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COMMENT: How to solve a problem like Netflix shopability


By Criteo vice president Liva Ralaivola

Amid the continued economic pressures on households, recent figures from major streaming services like Netflix have shown strong quarterly subscriber growth. This bodes well for streamers looking to flaunt their newly launched ad-supported tiers to the retail sector.

Still, impressing brands and creating a viable commerce channel isn’t purely about maximising the number of eyes on screens. Many audiences lauded Netflix and Disney+ precisely because they were fatigued with mid-stream advertising. As such, monetisation efforts will need to reassure brands that ads can deliver better experiences.

It’s also important to have in mind that CTV devices are still commonly used in ‘household’ settings and offer no click-based interaction with ads shown, making the level of targeting and measurement many brands require much harder to obtain.

To appeal to a wider audience of prospective advertisers, CTV must lean into some of the very latest capabilities enabled by AI and evolve beyond its roots as a ‘top of funnel’ channel, working harder to connect what audiences see with meaningful, lower funnel commerce opportunities.

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Means of making shoppable ads

One of the reasons mid-stream ads are such a compelling option is the complexity of the CTV world. Unlike web or app environments where Google and Apple reign supreme, any new shoppable elements must be built for at least nine different operating systems – from Apple TV to Samsung’s Tizen.

However, better ad experiences can be achieved by building into existing features. A great example would be Amazon Prime’s X-Ray. Audiences already use it to explore cast information like actor bios and trivia, but they could just as easily use the same X-Ray feature to explore the garment of the actors or the furniture shown in the image.

Taking this idea even further, producers might even try new ways of making movies and TV shows, where ‘green placements’ – the equivalent of a green screen used to imprint special effects in post-production – would be left vacant, to be populated by the most relevant and personalised product in real-time. Given the advances of AI this scenario might well be at our fingertips, particularly when you consider a more basic form of green placements is commonly used throughout sports events when TV viewers see flags, scores and free-kick circles imprinted on the field.

To best leverage these shoppable moments, AI will certainly play a key role in helping understand the content of the video (including sound and subtitles) to recommend relevant products. The visual search capabilities offered by AI could also be key to map the clothing of actors, or furniture of a scene, towards partnering brands.

Introducing ‘clicks’ to CTV

To tackle CTV’s enduring absence of click based interactions, streaming must do more with mobile devices. For instance, commerce could be integrated into mobile-friendly elements such as Netflix’s short, vertical ‘Fast Laughs’ section, by implementing a list of products into a cart viewed at the end.

Games should also be considered as part of the commerce mix; Netflix has several games derived from popular shows such as Stranger Things and Narcos, presenting the opportunity to retarget fans of the shows with related merchandise and apparel.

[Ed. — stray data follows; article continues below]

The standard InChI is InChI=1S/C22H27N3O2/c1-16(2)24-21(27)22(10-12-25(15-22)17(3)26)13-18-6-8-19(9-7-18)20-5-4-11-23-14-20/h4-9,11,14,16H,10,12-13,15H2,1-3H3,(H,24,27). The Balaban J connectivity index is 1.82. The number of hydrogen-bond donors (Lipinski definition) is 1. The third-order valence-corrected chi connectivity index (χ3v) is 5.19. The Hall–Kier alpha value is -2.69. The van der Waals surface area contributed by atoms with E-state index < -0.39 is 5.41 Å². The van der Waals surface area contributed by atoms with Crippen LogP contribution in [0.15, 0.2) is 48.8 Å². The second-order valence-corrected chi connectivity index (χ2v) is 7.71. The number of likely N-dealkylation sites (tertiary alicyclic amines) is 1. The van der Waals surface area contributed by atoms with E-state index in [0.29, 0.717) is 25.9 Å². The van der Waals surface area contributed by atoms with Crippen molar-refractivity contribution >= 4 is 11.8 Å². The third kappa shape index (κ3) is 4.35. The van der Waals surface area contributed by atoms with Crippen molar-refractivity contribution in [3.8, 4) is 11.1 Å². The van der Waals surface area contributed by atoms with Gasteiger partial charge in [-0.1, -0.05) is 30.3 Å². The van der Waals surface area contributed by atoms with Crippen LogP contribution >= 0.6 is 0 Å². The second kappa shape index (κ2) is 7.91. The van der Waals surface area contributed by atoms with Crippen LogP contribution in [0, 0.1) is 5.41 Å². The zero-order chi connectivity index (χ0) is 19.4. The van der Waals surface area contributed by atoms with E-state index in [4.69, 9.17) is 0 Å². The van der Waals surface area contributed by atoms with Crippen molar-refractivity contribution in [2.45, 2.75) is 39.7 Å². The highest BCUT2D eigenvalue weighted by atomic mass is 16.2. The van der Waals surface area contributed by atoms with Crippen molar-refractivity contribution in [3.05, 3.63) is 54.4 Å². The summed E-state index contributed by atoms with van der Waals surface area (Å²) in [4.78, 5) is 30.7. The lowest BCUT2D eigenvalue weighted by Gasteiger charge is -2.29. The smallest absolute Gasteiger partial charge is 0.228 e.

In the long term, new formats will have to be invented to take advantage of the dual screen browsing experience. As is the case in traditional digital advertising, advanced AI will be key to tweaking and tailoring how promotional content is displayed across different combinations of devices and across different formats – from a phone’s lock screen to within social media apps.

Connected commerce experiences

Such front end changes certainly would entice brands, but convincing them to invest hard earned budgets will take several enhancements on the measurement side.

In particular, the ongoing challenge of determining interest. Advertisers will want streamers to prove they can detect the interest of a user from their interactions through a remote control or mobile app. Here again, we can expect AI capabilities will come into play to interpret real human interaction, value the impact of those interactions with ads and calculate fair pricing.

Building a compelling measurement story also means proving the lower funnel actions audiences take. This relies on the commerce data retailers like Tesco, Boots and Sainsbury’s are increasingly able to offer up. Through first-party data matching, the impact of ITVX and All 4 campaigns on actual product sales can now be immediately measured, all because of their retailer partnerships.

This carries significant benefits for brands in terms of media optimisation, but it will also enable TV reach and frequency to become far more precise, opening up the possibility of higher ad loads and more revenue for streaming services – all while providing relevant, valuable experiences for audiences.

In this way, AI paired with first-party retailer audiences has unlocked the ability to create relevant commerce experiences for customers wherever they choose to spend their time online. Moreover, there’s so much potential for experimentation over the next few years in where and how such commerce experiences are created.

Whether we see X-Ray like features or more green screen placements land first, we can be sure that the consumer relationship with advertising will be positively impacted, marking a significant step forward.

Image credit: Shutterstock

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